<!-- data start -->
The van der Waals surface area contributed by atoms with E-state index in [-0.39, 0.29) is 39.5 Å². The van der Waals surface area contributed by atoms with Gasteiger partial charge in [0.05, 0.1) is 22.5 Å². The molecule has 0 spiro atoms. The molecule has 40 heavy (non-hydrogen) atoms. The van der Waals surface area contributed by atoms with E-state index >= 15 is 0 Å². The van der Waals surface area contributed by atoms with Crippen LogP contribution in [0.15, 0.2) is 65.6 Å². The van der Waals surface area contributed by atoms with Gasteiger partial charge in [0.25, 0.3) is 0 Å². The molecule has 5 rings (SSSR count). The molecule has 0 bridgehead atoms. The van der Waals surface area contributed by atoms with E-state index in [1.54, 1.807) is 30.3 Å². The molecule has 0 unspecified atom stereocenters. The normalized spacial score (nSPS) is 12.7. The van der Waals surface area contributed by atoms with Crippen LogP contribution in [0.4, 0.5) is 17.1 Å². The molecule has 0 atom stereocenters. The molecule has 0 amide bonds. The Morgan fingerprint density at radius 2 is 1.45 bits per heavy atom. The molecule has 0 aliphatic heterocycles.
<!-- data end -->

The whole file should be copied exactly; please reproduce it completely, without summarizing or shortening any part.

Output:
The van der Waals surface area contributed by atoms with E-state index in [-0.39, 0.29) is 39.5 Å². The van der Waals surface area contributed by atoms with Gasteiger partial charge in [0.05, 0.1) is 22.5 Å². The molecule has 0 spiro atoms. The molecule has 40 heavy (non-hydrogen) atoms. The van der Waals surface area contributed by atoms with E-state index >= 15 is 0 Å². The van der Waals surface area contributed by atoms with Crippen LogP contribution in [0.15, 0.2) is 65.6 Å². The van der Waals surface area contributed by atoms with Gasteiger partial charge in [0.25, 0.3) is 0 Å². The molecule has 5 rings (SSSR count). The molecule has 0 bridgehead atoms. The van der Waals surface area contributed by atoms with E-state index in [1.54, 1.807) is 30.3 Å². The molecule has 0 unspecified atom stereocenters. The normalized spacial score (nSPS) is 12.7. The van der Waals surface area contributed by atoms with Crippen LogP contribution in [0.4, 0.5) is 17.1 Å². The molecule has 0 atom stereocenters. The molecule has 0 amide bonds. The Morgan fingerprint density at radius 2 is 1.45 bits per heavy atom. The molecule has 0 aliphatic heterocycles.